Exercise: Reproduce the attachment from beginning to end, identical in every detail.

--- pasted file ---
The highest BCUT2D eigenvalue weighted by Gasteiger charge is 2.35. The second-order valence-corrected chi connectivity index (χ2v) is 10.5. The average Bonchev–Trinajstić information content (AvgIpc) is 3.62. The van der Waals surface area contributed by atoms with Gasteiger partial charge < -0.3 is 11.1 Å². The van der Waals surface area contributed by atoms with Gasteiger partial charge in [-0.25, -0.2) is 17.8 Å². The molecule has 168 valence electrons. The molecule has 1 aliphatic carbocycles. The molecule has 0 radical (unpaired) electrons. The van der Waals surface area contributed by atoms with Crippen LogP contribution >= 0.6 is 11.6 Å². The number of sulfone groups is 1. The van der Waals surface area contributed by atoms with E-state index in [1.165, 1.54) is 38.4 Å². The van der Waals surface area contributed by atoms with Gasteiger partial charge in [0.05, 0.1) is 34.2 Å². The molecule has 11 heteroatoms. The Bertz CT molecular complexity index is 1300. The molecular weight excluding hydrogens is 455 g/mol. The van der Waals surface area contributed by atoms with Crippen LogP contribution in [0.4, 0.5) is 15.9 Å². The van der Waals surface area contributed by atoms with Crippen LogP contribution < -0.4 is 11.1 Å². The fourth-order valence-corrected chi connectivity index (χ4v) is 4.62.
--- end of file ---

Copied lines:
The highest BCUT2D eigenvalue weighted by Gasteiger charge is 2.35. The second-order valence-corrected chi connectivity index (χ2v) is 10.5. The average Bonchev–Trinajstić information content (AvgIpc) is 3.62. The van der Waals surface area contributed by atoms with Gasteiger partial charge < -0.3 is 11.1 Å². The van der Waals surface area contributed by atoms with Gasteiger partial charge in [-0.25, -0.2) is 17.8 Å². The molecule has 168 valence electrons. The molecule has 1 aliphatic carbocycles. The molecule has 0 radical (unpaired) electrons. The van der Waals surface area contributed by atoms with Crippen LogP contribution >= 0.6 is 11.6 Å². The number of sulfone groups is 1. The van der Waals surface area contributed by atoms with E-state index in [1.165, 1.54) is 38.4 Å². The van der Waals surface area contributed by atoms with Gasteiger partial charge in [0.05, 0.1) is 34.2 Å². The molecule has 11 heteroatoms. The Bertz CT molecular complexity index is 1300. The molecular weight excluding hydrogens is 455 g/mol. The van der Waals surface area contributed by atoms with Crippen LogP contribution in [0.4, 0.5) is 15.9 Å². The van der Waals surface area contributed by atoms with Crippen LogP contribution < -0.4 is 11.1 Å². The fourth-order valence-corrected chi connectivity index (χ4v) is 4.62.